Malignaggi targets welters in return
Story by Rick Scharmberg
Photos by Chris Cozzone
Former IBF light welterweight champion Paulie “The Magic Man” Malignaggi (27-4, 5 KOs) makes his return to the ring Saturday night at the Pepsi Coliseum in Quebec City, Quebec against Michael Lozada (36-6-1, 29 KOs), in one of the main support bouts on a card featuring Bernard Hopkins versus Jean Pascal for Pascal’s WBC light heavyweight title.
Besides invading the welterweights for the first time, Malignaggi has a new trainer, a new gym, and a new promoter in Golden Boy Promotions.
“I am confident they can build me up again for one last shot at the title, maybe next year,” he said.
In 2006, Paul Malignaggi, then 21-0, could be seen and heard at ringside in Atlantic City and New York telling everyone how bad he wanted to face then-unbeaten WBO light welterweight champion Miguel Cotto.
Sometimes, you get what you ask for, and the bout was made for June 10, 2006.
In front of a packed Madision Square Garden crowd, on the eve of the Puerto Rican Day parade in New York City, Malignaggi proved to everyone that he was an elite fighter. He didn’t win that fight, but made scores of new fans with his gutsy performance against one of the most feared fighters in the sport.
On June 16, 2007, Malignaggi became a world champion when he took the IBF light welterweight belt from defending champion Lovemore N’dou at the Mohegan Sun Casino in Connecticut.
After two successful defenses, Malignaggi’s star was shining bright. He gave up his belt in order to fight Ricky Hatton in Las Vegas. Many people gave Paulie a good chance, but Hatton ended up stopping him in eleven rounds. Paulie wanted complained bitterly to then-trainer Buddy McGirt for stopping it.
He would go on to drop a close and disputed decision to former world champion Juan “Baby Bull” Diaz in Houston, Texas. After the bout, Paulie took the microphone and told the crowd what he thought of the judging.
Malignaggi would redeem himself in the rematch, easily out-pointing Diaz in Chicago, Illinois.
The roller coaster would continue, though. In his most recent bout, he was stopped in eleven rounds by WBA light welterweight champion Amir “King” Khan. The bout took place in New York in front of his hometown fans, which only added salt to the wound.
After the Khan bout, Malignaggi was classy in defeat, and said that he had to think long and hard bout what he would do next.
Malignaggi seemed to disappear for a while, but when he resurfaced, he had managed to sign with Golden Boy Promotions.
“Once we started talking, it wasn’t that difficult. It was easy and simple. They outlined their game plan for me, and that was it. I am very pleased and happy with how it went,” he said.
“They get a lot of TV dates, and can get me the fights and opportunities I need to become a champion again. I am confident they can boost my career and maximize my potential to make one last run. I have a good mind set, and a promoter to put me in position to get big fights. I am really focused on 2011. We will step it up a notch after this fight on Saturday,” he continued.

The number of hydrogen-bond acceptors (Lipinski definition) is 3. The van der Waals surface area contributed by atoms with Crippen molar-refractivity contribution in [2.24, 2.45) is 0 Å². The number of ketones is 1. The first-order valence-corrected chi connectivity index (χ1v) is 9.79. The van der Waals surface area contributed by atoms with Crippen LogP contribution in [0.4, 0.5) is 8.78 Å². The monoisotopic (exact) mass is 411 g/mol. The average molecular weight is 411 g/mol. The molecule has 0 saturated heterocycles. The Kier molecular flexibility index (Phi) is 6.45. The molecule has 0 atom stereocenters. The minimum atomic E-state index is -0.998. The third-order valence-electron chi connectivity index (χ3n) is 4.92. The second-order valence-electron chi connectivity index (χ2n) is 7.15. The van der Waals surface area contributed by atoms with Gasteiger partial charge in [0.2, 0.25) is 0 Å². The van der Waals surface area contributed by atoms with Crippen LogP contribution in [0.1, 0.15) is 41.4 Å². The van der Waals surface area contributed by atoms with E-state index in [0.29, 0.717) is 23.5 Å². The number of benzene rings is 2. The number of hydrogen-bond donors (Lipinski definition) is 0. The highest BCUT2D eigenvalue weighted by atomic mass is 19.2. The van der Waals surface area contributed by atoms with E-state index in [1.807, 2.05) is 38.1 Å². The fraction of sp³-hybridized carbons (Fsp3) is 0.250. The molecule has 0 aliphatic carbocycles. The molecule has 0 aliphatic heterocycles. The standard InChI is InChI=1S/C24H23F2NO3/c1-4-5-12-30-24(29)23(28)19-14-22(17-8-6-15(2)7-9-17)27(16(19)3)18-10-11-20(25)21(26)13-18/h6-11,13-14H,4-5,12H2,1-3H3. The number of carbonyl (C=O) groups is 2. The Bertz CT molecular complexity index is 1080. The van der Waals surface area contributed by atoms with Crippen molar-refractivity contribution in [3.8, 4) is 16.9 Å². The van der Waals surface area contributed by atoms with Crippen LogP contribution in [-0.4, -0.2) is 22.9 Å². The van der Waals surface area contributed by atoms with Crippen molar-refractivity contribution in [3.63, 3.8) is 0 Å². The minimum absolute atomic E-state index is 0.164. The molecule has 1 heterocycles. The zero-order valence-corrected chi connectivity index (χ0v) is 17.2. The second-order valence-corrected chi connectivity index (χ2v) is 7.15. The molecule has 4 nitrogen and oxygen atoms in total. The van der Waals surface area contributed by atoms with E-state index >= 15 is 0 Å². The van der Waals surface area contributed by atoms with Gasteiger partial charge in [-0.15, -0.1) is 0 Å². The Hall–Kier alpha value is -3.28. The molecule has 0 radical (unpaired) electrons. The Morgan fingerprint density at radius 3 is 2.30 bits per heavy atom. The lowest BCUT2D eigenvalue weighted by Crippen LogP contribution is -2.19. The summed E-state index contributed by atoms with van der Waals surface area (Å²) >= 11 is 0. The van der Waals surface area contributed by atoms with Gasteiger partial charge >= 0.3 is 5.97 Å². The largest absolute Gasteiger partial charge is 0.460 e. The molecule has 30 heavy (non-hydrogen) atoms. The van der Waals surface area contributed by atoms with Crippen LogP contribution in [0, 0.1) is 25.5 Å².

This fight against journeyman Michael Lozada, of Tijuana, Mexico will be a ten round welterweight fight.
“I am staying at welterweight,” stated Paulie. “I am sick of struggling to make weight at 140. I’ve been doing that for eight years.”
“I don’t know too much about him,” said Malignaggi of his opponent. “I do know that he is a boxer-puncher who has been stopped every time he stepped up, and I am in that class where he has to step up. I not only want to win, but make a statement. I want to win impressively and then go on to bigger fights at 147.”
Helping prepare Malignaggi now is new trainer Eric Brown, and they trained together at Freddie Roach’s Wild Card Gym in Los Angeles.
“I moved on to L.A. now for my training,” said Paulie. “It is working out really well. They treat me like family, and even had a birthday cake on my birthday.”
“Freddie was great, and Eric is a great trainer in his own right. I’ve only been with him four or five weeks, but we are starting to mesh. I don’t know how much it will show in this fight, but give us a couple of camps. Eric doesn’t try to change me, but adds to what I have. He will show me some things and tells me to take what I want. I appreciate that,” he said.
“The Wild Card is a fighter’s gym,” continued Paulie. “It reminds me of Gleason’s Gym in New York. There are not many gyms like that on the East Coast. Maybe Shuler’s Gym in Philly was like that when I was there. It is a down and dirty fighters gym. You can get all the work you need there.”
Malignaggi has a plan for the last stage of what has to be called a pretty good career. He has surrounded himself with a proven team that gives him his best chance at success.
“I am fighting for myself now. In the past I tried to hard to make other’s happy. I’m scared too, because I’m 30-years-old and know there are not many opportunities left in this sport. I love the sport so much. I am so glad I have boxing.”
It’s all right for Paulie to admit that he is scared, because as the great trainer Cus D’Amato used to say, a scared fighter is the most dangerous fighter.
Saturday’s card is promoted by Golden Boy Promotions and GYM Promotions, and will be televised by SHOWTIME.